of error. Then keeping alidade along p′a object A is sighted and the table is clamped. Draw the resectors cC and bB to check the orientation.
4. Above step is repeated till triangle of error is eliminated.

Lehman presented the following guidelines to select ‘p′’ so that triangle of error is eliminated quickly.
Rule 1: The distance of point sought ‘p’ is in the same proportion from the corresponding rays as the distance of those from the plane table station.
Rule 2: The point sought ‘p’ is on the same side of all the three resectors.
Defining the triangle ABC on the field as great triangle and the circle passing through them as great circle, from the above two rules of Lehman, the following sub-rules may be drawn [Ref. Fig. 14.17].

* If ‘P’ lies within the great triangle, the point ‘p’ is within the triangle of error (p1 in the Fig. 14.17).
* If the plane table station P lies outside the great triangle the point sought ‘p’ is outside the triangle of errors (p2).
* If the ‘P’ is on the great circle, the correct solution is impossible (p3 and p4).
* If ‘P’ is outside the great circle, ‘p’ is nearer to the intersection of rays to the nearest two points (P5).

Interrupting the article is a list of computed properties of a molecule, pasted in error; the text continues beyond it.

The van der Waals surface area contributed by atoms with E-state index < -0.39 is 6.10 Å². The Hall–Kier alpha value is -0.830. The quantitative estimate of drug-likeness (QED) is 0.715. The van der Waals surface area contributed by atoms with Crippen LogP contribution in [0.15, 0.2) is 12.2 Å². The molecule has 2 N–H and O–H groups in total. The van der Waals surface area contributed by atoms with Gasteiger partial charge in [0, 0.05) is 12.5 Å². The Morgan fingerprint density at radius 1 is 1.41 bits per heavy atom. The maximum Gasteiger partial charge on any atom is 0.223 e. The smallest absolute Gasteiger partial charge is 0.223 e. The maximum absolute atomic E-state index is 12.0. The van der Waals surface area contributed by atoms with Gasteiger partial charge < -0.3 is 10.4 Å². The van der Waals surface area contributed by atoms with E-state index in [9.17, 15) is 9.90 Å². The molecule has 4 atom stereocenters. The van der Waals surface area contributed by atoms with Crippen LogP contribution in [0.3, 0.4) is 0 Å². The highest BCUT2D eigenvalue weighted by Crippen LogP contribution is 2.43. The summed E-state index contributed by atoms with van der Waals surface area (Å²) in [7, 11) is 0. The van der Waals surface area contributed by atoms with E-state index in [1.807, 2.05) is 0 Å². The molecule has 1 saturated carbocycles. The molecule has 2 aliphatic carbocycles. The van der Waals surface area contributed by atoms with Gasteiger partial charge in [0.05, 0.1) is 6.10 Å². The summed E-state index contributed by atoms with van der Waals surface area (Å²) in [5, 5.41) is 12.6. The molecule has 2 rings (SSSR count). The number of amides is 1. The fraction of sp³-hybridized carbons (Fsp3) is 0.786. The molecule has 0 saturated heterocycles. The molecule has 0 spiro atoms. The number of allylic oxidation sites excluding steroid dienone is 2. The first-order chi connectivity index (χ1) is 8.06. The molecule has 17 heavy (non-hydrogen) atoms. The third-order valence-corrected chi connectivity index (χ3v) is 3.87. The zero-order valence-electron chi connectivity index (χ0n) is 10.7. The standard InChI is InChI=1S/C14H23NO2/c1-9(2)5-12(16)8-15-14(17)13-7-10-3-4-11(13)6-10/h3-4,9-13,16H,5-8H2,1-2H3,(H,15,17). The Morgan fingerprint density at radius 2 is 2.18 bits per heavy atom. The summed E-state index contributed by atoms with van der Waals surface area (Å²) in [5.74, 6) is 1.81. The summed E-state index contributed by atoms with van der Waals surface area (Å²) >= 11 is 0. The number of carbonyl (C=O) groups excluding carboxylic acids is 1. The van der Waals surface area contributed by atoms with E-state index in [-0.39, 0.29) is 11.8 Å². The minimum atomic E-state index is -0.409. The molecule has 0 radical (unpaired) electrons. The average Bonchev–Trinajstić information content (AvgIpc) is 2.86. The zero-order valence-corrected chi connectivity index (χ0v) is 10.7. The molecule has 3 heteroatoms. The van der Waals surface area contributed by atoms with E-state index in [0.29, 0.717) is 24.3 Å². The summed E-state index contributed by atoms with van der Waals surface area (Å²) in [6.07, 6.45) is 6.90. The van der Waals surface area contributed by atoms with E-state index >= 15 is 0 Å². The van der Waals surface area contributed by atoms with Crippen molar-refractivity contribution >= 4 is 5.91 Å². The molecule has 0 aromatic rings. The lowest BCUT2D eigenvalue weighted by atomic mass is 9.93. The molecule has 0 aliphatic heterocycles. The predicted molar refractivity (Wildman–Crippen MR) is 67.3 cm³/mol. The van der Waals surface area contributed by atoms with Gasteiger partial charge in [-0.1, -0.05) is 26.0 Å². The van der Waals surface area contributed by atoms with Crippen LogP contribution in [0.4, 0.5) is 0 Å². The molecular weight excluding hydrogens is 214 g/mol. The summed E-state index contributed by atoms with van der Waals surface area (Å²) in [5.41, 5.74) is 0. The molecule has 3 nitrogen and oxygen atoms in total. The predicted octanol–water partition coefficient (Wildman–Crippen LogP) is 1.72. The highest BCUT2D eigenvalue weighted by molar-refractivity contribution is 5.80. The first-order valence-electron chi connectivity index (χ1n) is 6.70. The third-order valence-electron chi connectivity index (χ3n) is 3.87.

* If point P is outside the great circle and the two rays drawn are parallel to each other the point sought is outside the parallel lines and on the same side of the three rays (P6).


The errors may be grouped into the instrumental and personal errors.

Instrumental Errors

1. The surface of plane table not perfectly plane.
2. Bevelled edge of alidade not straight.
3. Sight vanes of alidade not perfectly perpendicular to the base.
4. Plane table clamp being loose.
5. Magnetic compass being sluggish.
6. Drawing sheet being of poor quality.
Personal Errors
1. Centering errors
2. Levelling errors
3. Orientation errors
4. Sighting errors
5. Errors in measurement
6. Plotting errors
7. Errors due to instability of tripod.


Advantages are

1. Possibility of omitting measurement is eliminated.
2. The surveyor can compare the plotted work in the field then and there only.
3. Irregular objects are plotted more accurately, since they are seen while plotting.
4. Booking errors are eliminated.
5. Local attractions do not influence the plotting.
6. No great skill is required to produce satisfactory maps.
7. Method is fast.
8. No costly instruments are required.

Limitations are
1. Survey cannot be conducted in wet weather and rainy days.
2. Plane table is cumbersome and heavy to carry.
3. It needs many accessories.
4. It is less accurate.
5. Reproduction of map to different scale is difficult.